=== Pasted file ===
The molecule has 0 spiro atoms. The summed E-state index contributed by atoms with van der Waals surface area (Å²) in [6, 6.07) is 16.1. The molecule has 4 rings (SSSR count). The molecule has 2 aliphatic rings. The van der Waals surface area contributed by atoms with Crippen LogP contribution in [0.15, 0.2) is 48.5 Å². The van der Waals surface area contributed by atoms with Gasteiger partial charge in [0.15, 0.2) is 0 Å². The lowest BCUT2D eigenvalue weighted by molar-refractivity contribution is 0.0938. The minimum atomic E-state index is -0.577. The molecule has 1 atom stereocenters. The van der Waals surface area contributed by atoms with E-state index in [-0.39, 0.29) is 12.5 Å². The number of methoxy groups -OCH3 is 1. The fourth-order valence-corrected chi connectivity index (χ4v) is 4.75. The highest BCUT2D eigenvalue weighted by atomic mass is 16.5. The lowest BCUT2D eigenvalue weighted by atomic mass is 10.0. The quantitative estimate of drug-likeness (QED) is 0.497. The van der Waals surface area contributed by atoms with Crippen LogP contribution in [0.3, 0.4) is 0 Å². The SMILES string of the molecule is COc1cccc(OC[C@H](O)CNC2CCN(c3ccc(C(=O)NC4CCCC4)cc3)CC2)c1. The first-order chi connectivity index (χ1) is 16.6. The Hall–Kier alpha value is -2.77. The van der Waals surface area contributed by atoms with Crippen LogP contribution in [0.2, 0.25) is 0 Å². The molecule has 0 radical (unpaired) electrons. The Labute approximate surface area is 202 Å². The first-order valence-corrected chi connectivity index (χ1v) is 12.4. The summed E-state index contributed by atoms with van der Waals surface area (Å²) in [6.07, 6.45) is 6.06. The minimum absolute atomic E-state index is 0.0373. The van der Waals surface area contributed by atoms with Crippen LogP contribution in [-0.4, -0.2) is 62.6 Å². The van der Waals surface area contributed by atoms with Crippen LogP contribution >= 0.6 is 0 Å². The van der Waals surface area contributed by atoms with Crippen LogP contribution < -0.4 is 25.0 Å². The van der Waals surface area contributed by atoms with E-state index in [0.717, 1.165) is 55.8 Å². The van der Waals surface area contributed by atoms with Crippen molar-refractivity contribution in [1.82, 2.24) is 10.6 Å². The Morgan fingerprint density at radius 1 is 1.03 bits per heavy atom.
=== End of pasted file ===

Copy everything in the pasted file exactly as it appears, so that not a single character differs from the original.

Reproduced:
The molecule has 0 spiro atoms. The summed E-state index contributed by atoms with van der Waals surface area (Å²) in [6, 6.07) is 16.1. The molecule has 4 rings (SSSR count). The molecule has 2 aliphatic rings. The van der Waals surface area contributed by atoms with Crippen LogP contribution in [0.15, 0.2) is 48.5 Å². The van der Waals surface area contributed by atoms with Gasteiger partial charge in [0.15, 0.2) is 0 Å². The lowest BCUT2D eigenvalue weighted by molar-refractivity contribution is 0.0938. The minimum atomic E-state index is -0.577. The molecule has 1 atom stereocenters. The van der Waals surface area contributed by atoms with E-state index in [-0.39, 0.29) is 12.5 Å². The number of methoxy groups -OCH3 is 1. The fourth-order valence-corrected chi connectivity index (χ4v) is 4.75. The highest BCUT2D eigenvalue weighted by atomic mass is 16.5. The lowest BCUT2D eigenvalue weighted by atomic mass is 10.0. The quantitative estimate of drug-likeness (QED) is 0.497. The van der Waals surface area contributed by atoms with Crippen LogP contribution in [0.3, 0.4) is 0 Å². The SMILES string of the molecule is COc1cccc(OC[C@H](O)CNC2CCN(c3ccc(C(=O)NC4CCCC4)cc3)CC2)c1. The first-order chi connectivity index (χ1) is 16.6. The Hall–Kier alpha value is -2.77. The van der Waals surface area contributed by atoms with Crippen LogP contribution in [0.2, 0.25) is 0 Å². The molecule has 0 radical (unpaired) electrons. The Labute approximate surface area is 202 Å². The first-order valence-corrected chi connectivity index (χ1v) is 12.4. The summed E-state index contributed by atoms with van der Waals surface area (Å²) in [6.07, 6.45) is 6.06. The minimum absolute atomic E-state index is 0.0373. The van der Waals surface area contributed by atoms with Crippen LogP contribution in [-0.4, -0.2) is 62.6 Å². The van der Waals surface area contributed by atoms with Crippen LogP contribution >= 0.6 is 0 Å². The van der Waals surface area contributed by atoms with Crippen LogP contribution < -0.4 is 25.0 Å². The van der Waals surface area contributed by atoms with E-state index in [0.717, 1.165) is 55.8 Å². The van der Waals surface area contributed by atoms with Crippen molar-refractivity contribution in [1.82, 2.24) is 10.6 Å². The Morgan fingerprint density at radius 1 is 1.03 bits per heavy atom.